Proposed Capstone Proposal

Trying to come up with a new document that indicates the capstone requirements. It can be found beneath the fold, and also on a wiki page, for editing.

After putting together a draft (yes, backwards) I looked on the web for similar kinds of assignments. Turns out they tend to be substantially similar. I looked at:

* SUNY IT’s telecom program capstone proposal. Here’s an example: pdf.
* The capstone proposal for Marlboro College’s Graduate Center has some interesting sections not included in our draft.
* CalState Moneterey Bay’s Earth Systems Science & Policy capstone proposal makes some specific suggestions for consideration.
* Interesting Power Point presentation (ppt) explaining both the thesis and capstone process for Oregon Health & Science University’s Dept of Medical Informatics & Clinical Epidemiology

Also interesting is IU’s web form for companies to propose capstone projects for the informatics undergraduate students, and a one-page description of UW’s i-school “capstone experience” (doc). Our students might also be inspired by some of IU’s undergraduate capstone projects.

Capstone Project Proposal

Submissions and Deadline

The capstone project proposal is due roughly one month before the beginning of the Summer, Fall, and Spring semesters. The exact deadline will appear on the Informatics advising site. The proposal must be submitted to the Informatics advising electronic dropbox before that deadline. It must be submitted either as an Adobe Acrobat file or in a plain text format, with the submitter’s last and first names, along with the current semester and year, as the title. For example, Bruce Lee would submit an Acrobat file named

LeeBruce-Spring2004.pdf

The core proposal should be no longer than 5 pages, single spaced, with 1.5 inch margins, using Times New Roman or a similar serif font at 12pt. Additional supporting material may be included, as may hyperlinks to other data, but it must all be delivered in a single file.

Required Sections

Each of the following sections should appear in the proposal, and no others.

Abstract. In 250 words or less, clearly indicate what form your project will take, what problem it will solve, and how. Although it appears first, it is probably best if you write this section after having written the rest of the proposal. The committee should, in reading this summary, know why your challenge is important, that it is substantial enough to demonstrate your expertise, and that it is doable.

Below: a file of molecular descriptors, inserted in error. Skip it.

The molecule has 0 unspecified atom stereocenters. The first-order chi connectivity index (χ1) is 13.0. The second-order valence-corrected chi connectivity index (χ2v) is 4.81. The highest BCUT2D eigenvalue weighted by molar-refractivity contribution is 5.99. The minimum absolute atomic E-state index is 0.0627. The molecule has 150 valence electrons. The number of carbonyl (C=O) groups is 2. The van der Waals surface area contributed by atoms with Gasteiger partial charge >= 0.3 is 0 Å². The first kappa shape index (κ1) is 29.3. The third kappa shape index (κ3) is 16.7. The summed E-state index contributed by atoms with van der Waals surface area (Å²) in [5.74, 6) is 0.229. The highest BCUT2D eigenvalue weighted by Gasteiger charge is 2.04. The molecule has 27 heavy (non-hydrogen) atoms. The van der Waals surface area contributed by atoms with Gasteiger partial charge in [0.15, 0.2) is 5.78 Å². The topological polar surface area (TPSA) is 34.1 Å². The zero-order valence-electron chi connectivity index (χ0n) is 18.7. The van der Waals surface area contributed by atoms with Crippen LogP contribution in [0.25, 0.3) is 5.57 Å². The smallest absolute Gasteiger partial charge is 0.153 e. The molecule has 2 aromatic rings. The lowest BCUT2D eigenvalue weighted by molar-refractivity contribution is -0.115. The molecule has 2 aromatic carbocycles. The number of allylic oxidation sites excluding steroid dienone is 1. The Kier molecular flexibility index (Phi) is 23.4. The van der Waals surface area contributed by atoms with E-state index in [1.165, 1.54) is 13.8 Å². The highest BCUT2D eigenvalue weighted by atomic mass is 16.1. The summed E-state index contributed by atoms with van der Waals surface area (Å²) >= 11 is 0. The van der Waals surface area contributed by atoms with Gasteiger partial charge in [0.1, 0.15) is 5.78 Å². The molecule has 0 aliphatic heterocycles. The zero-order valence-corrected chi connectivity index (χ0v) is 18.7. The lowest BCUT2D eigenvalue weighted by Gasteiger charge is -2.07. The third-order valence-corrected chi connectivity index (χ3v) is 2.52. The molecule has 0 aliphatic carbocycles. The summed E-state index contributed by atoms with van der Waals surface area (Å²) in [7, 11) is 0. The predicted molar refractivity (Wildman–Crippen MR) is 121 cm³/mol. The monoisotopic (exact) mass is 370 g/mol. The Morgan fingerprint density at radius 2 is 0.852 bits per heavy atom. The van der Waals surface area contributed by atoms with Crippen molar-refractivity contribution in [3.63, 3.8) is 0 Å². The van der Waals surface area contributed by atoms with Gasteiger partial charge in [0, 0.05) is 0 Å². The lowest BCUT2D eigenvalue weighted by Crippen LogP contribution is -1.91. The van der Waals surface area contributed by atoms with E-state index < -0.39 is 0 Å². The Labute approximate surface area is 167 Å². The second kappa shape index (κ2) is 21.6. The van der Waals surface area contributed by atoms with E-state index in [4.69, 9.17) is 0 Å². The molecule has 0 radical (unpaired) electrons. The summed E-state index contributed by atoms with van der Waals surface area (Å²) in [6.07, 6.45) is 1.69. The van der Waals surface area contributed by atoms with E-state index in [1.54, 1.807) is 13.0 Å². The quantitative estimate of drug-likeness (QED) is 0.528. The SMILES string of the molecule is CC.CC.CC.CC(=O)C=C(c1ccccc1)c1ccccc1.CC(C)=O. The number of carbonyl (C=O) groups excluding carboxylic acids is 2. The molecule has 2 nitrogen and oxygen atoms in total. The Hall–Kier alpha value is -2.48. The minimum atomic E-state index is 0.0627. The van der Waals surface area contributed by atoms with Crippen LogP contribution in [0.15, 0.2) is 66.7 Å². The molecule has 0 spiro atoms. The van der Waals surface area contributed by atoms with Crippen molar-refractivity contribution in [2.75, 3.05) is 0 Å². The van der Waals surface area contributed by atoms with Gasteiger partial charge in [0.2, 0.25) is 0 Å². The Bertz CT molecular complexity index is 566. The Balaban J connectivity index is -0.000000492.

Problem statement. As concisely as possible indicate what the problem or research question is. If you are creating a system, you should say why such a system is needed, and how it might improve upon existing workflows, available information, etc. If you are doing research, indicate what the research question is and what conceptual framework you are taking. Justify the relevance of the topic or problem.

Envisioned final deliverable. What will the final project or document look like? What will it consist of? What is the scope of the solution? This section specifies what the evaluators should expect from you when they see your final capstone materials. When your capstone is complete, you will have two opportunities for presenting it, and you must complete both forms of presentation for your capstone to be complete. First, you will make a short presentation to the Capstone Committee and the public, providing an overview of your project, and a demonstration, where appropriate. Second, you will submit an electronic record of your work. In some cases, this electronic submission may simply be a document: the report, for example, of a study, along with supporting documents. In others, it will be a recorded demonstration of a system, again, along with supporting documentation. No matter what form your final project will take, you should be clear here about the expectations the Capstone Committee should hold you to. The more specific and precise you are, the better.

Method or approach. How is it that you propose to find a solution to the problem? What are the tools you will be using? What are established best practices for the kind of work you will be doing? If these do not exist, how will you ensure that your work is of high quality. What is the relevant research or the key references? Also, what resources will be required and how will you access these? Finally, for work that makes use of human subjects, indicate that an IRB protocol has been submitted, and attach this as supporting information. (Note that any proposal that uses human subjects will not be accepted unless the IRB proposal has been made. However, acceptance by the IRB is not a prerequisite of acceptance by the Capstone Committee of the project—submission of a protocol is sufficient.)